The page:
Showing posts with label Ācārya Malcolm Smith. Show all posts
Showing posts with label Ācārya Malcolm Smith. Show all posts

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    SOURCE OR NO SOURCE?
    "Therefore, the heart of the matter is saṃsāra and nirvāṇa’s seed, cause, gene, or element. An oral instruction of Abu’s (Patrul Rinpoche) says that this is the indispensable cause. This does not refer to an ordinary causal process involving something that is produced and something that produces. Rather, it is the indispensable cause in the sense that if there were no pristine cognition as the natural condition, there would be no source for the dyad of saṃsāra or nirvāṇa. It is analogous to how without space, there would be no arising of the environment and its inhabitants; without the ocean, there would be no waves; and in the absence of valuable objects, needs and wants do not arise. Likewise, if the ultimate truth—the natural condition—were absent, there would be no source for any of the phenomena of saṃsāra and nirvāṇa. Therefore, it is called the indispensable cause.[9]"
    [André: the above makes me slightly nervous, because I very much prefer the idea of sourcelessness / groundlessness / non-arising presented at the sutra level. However the following footnote makes me feel a bit more relaxed again.]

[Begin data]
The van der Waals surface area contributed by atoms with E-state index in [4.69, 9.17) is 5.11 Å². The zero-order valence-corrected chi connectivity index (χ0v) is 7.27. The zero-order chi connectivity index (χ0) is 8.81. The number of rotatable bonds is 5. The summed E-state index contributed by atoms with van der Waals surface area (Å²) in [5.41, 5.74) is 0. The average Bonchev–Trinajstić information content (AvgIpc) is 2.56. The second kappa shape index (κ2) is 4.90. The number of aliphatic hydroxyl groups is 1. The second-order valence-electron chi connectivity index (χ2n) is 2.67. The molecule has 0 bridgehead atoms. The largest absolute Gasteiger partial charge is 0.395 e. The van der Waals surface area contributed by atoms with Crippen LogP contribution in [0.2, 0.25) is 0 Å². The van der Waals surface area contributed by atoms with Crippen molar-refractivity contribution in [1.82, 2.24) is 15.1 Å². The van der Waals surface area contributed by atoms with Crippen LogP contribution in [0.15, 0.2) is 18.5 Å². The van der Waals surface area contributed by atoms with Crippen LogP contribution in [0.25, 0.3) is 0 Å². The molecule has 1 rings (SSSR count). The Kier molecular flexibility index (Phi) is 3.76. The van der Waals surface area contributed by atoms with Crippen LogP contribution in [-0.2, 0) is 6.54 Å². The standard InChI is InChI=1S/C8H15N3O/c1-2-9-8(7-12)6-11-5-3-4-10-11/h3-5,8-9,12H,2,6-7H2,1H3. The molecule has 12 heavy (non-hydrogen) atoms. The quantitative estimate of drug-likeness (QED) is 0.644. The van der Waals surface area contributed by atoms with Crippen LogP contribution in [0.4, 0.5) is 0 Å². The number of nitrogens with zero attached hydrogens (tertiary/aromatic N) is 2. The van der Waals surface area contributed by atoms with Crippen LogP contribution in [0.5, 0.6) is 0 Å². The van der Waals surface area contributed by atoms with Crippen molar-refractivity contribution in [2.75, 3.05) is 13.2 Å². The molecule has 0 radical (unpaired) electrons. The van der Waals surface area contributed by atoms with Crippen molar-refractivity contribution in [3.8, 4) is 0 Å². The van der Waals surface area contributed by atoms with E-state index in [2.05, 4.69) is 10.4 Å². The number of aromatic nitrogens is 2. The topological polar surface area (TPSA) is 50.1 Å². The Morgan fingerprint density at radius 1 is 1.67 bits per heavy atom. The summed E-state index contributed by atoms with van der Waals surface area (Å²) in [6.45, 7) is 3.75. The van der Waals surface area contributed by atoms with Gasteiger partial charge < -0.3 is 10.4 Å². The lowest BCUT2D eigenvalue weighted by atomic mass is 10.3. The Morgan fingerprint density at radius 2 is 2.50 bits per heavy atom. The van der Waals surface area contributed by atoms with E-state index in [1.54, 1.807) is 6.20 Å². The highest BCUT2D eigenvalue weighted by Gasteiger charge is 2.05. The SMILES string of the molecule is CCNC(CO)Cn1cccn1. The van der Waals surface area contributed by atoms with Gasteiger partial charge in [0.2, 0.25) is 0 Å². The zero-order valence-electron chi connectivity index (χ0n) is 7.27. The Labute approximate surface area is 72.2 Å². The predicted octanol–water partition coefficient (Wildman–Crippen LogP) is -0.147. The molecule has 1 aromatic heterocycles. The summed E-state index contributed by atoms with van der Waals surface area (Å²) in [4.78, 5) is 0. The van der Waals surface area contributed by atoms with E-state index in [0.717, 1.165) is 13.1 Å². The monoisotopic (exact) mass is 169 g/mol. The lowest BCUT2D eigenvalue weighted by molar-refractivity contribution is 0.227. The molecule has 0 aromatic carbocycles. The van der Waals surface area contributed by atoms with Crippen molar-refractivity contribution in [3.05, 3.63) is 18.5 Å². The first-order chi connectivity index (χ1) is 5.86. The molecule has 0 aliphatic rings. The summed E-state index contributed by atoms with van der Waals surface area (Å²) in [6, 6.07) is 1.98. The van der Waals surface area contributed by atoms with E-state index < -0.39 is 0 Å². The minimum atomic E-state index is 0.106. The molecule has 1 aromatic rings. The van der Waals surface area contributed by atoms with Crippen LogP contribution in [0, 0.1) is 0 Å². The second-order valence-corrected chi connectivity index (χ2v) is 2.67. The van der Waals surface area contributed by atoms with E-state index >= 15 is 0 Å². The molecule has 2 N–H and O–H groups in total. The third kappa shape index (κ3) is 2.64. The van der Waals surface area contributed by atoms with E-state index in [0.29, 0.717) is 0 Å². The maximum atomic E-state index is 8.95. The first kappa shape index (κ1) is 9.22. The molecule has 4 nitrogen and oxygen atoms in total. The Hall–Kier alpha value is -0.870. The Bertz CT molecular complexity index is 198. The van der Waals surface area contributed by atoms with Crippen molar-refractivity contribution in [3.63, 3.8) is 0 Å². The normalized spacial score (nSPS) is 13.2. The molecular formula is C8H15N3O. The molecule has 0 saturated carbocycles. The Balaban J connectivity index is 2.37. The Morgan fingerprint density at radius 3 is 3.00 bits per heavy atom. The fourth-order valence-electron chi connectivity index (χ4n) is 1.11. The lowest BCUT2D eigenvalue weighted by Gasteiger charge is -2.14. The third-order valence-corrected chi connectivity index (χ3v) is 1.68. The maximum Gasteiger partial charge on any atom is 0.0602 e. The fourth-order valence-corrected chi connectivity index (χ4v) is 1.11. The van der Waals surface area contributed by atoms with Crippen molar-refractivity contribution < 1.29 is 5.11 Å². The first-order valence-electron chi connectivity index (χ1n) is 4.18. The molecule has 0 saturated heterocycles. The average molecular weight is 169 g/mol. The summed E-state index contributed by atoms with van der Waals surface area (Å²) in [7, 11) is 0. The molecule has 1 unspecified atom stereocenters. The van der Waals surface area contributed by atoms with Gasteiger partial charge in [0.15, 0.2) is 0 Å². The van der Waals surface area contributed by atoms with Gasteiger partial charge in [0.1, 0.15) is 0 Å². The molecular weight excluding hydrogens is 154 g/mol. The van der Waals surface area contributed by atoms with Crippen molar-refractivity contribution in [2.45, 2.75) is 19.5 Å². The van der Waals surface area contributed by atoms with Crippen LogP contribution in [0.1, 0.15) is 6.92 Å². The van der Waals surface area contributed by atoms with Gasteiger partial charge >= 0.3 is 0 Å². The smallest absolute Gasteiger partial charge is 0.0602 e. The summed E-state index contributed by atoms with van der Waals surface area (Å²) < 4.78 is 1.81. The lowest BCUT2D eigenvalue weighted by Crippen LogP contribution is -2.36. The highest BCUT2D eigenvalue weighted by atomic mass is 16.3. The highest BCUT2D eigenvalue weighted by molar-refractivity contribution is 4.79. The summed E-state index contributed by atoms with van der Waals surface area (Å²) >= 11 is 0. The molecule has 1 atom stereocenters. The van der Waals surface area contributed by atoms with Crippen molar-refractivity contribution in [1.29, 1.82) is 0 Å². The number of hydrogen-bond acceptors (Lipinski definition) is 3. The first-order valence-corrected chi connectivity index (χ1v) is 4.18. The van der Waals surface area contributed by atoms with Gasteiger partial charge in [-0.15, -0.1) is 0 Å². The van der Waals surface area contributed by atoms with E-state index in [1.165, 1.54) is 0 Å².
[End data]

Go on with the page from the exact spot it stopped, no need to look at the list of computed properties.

"[9] A supporting passage from Longchenpa’s Treasure Trove of Scriptural Transmission reads: “Just as rays of sunlight are subsumed within the orb of the sun, all phenomena of the universe of appearances and possibilities are subsumed within their source, awakened mind. Suppose we then investigate this, examining the place from which samsara and nirvana (whose very essence is that of a dream) come, the place in which they abide, and the place to which they go. Since samsara and nirvana have never existed, they have never existed in any mode of coming, abiding, or going; or, conversely, since none of these three modes has ever existed, samsara and nirvana have never existed. And so, given that even what is termed ‘awakened mind as the supportive ground’ or ‘awakened mind as basic space’ has never existed as something with an identifiable essence, all things are none other than their true nature, which is like space; this is conventionally referred to as ‘things being subsumed within the true nature of phenomena.’ But it should be understood that subsuming and what is subsumed are without foundation or support” (Longchen Rabjam [2001], 123–124)."